I think the importance of the trolley problem is overstated. The premise is that the car will drive into a situation where it may be forced to make this choice (humans do this all the time, that’s why it seems so plausible to us, and we invent ways to deflect blame, using words like “jaywalking” and “dart”). But, “a bunch of kids playing Pokemon”? Either the car sees them near the road and slows down because they are kids, or it cannot see them near the road, and it slows down because it cannot see what might stray into its stopping distance. Many humans don’t do this, and especially in places like Boston, we design roads that make it difficult to both drive safely and quickly. Then when something goes wrong, we declare it an “accident”, despite the fact that it was preventable by the simple rule of not driving faster than your can see and stop.
I ride a bike a lot. One thing you learn after riding a bike for a few decades is that whether the crash is your fault or someone else’s, it hurts. I sometimes ride my bike down an unlit multi-use path, and I *do* see ninja pedestrians in front of me with my mighty 300-lumens of headlight (about 1/7 of a pair of car headlights), because pretending that I can’t see eventually hurts. You can see people by the reflective bits on their shoes, or see the reflection from the eyeballs of the dog they might be walking, or from the light of their cell phone. In daylight, anytime there’s more than three children or even three dogs near my path, I slow way down. It would be wrong to run into someone’s kids, and it would also probably hurt.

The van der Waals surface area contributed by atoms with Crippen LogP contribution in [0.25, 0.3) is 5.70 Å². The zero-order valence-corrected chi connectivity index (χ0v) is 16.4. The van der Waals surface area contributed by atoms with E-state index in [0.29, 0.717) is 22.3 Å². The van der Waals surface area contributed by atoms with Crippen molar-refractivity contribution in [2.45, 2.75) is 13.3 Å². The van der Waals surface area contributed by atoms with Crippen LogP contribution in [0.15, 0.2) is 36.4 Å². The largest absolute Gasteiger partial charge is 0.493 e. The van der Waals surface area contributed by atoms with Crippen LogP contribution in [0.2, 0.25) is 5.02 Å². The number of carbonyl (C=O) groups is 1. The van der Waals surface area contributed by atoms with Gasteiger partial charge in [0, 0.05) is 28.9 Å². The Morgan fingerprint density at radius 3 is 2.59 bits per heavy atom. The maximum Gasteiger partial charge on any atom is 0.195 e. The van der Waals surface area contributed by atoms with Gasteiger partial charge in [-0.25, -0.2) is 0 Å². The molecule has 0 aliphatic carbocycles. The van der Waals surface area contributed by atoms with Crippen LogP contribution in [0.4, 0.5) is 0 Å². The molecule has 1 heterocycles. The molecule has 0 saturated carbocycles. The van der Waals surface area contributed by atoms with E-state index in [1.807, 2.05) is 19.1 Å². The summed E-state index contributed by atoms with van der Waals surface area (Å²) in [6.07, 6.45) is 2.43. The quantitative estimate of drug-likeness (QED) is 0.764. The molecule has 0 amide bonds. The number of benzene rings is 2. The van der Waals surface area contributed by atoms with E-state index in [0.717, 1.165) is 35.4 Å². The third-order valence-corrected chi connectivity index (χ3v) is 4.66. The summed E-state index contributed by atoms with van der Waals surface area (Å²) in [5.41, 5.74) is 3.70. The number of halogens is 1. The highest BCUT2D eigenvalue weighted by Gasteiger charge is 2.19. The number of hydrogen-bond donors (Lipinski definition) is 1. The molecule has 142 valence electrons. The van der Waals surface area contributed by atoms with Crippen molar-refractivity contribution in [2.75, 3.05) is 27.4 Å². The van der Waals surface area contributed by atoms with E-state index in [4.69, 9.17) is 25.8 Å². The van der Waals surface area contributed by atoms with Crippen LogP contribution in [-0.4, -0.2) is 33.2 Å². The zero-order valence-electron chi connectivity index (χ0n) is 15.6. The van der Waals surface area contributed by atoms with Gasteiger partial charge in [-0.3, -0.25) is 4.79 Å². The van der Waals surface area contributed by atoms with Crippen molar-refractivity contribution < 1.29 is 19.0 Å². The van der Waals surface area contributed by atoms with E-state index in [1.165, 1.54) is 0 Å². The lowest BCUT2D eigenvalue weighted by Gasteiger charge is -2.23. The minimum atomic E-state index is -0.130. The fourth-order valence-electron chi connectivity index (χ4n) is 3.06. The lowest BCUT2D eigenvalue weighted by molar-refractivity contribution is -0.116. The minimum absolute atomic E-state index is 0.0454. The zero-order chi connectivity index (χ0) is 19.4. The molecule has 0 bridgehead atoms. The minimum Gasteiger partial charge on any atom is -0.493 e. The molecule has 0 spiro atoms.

Riding my bicycle, I’ll never have the trolley problem, because I’ll always reduce my speed enough to prevent it from arising (that, at least, is my plan, though I’m aware that I’m fallible. But I’m also aware that my brain and my training are finite, and it is better to focus my limited human abilities on strategic prevention than on tactical recovery). Lest you think this inevitably leads to slow travel, note that my rush-hour bicycle commute is reliably faster than the same trip by car; children playing Pokemon near a road at rush hour is not so common that applying this rule slows me much.
I do expect that humans will initially be quite annoyed with self-driving cars, precisely because they will often do that thing which driving humans don’t do, which is to slow down when necessary to ensure safety. Ideally the car will be equipped with some way of distracting its passengers away from being back-seat drivers.
There’s a place for the trolley problem, but it is minor, and any company that declares that their intent is for their car drive into a pedestrian to save its “driver” had better plan to have that problem never actually occur, because if they ever do, there will be a civil suit, and the auto manufacturer will lose.